Houston boosts an amazing transportation infrastructure: A vast network of air services, rail connections and interstate highways linking Houston to a global marketplace.
The Houston Airport System ranks fourth in the country and sixth globally for multi-airport systems. Cargo agents, freight forwarders and logistics managers can enjoy the benefits of one of the world's finest air cargo facilities at Houston's Bush Intercontinental Airport (IAH). The airport has become one of the busiest international cargo gateways.
Honored in 2005, 2006 & 2007, the Houston Airport System is a three time recipient of the Air Cargo Excellence Award, and the cargo facility has the capacity to handle perishables, oilfield equipment, computers, auto parts and other vital shipments safely and efficiently. IAH offers a new $180 million air cargo distribution center and improved runways, taxiways and ground access to provide quicker movement of pallets and crates.
Besides moving the freight, state-of-the-art document handling systems streamline the shipping process and provide real-time tracking. Cargo carriers experience little or no wait at IAH. Advanced computer technology helps U.S. Customs clear cargo while the cargo is still in the air, reducing red tape, speeding up shipment delivery and ultimately, saving shippers money. For cargo shippers who have not already pre-cleared their cargo before arrival, the United States Department of Agriculture (USDA) and U.S. Customs teams are available to inspect freight.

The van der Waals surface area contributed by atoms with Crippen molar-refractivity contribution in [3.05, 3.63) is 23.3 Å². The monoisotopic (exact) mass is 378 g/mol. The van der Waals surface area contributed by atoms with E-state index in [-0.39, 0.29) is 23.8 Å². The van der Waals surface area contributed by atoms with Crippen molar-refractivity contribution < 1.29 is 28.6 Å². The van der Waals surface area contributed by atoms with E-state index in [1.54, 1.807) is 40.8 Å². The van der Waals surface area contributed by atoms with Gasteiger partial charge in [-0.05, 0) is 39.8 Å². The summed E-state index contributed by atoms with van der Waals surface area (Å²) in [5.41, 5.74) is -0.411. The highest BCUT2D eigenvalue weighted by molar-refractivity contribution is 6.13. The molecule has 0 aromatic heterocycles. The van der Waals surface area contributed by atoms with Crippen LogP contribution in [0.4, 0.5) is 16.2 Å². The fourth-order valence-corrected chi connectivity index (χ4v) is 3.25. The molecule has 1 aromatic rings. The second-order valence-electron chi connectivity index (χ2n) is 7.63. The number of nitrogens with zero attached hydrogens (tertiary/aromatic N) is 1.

More than just a part of American romance and history, the trains are a vital part of cargo transportation in and out of Houston. More than 700,000 rail cars pass through the region annually, carrying a wide range of products, from processed foods to plastics to a score of other manufactured goods. One of the largest products shipped out of Houston in Hazmat tanker cars are various chemical products from Houston's large chemical manufacturing section. Four major rail systems serve Houston and its port. These include Sante Fe, Union Pacific-Missouri Pacific, Burlington, Northern and Southern Pacific.
Houston has 575.4 miles of highways and expressways connecting to the continental US, Mexico, and Canada on Interstate highways, with over 1,100 trucking companies moving goods along them every day. Trucking is considered a good U.S. economic indicator because 70 percent of all manufactured and retail tonnage in the U.S. is hauled by domestic trucks. The American Trucking Association projects a rise in the market share of tonnage shipped by truck due to above-average growth in key commodities typically shipped by truck and the ability of trucking to deliver on time. While the rising cost of fuel and a shortage of qualified drivers has had a negative impact on trucking over the last two years, things seem to be stabilizing with the stabilizing of fuel costs, and the thriving trucking businesses in Houston are a major factor in keeping Houston goods moving.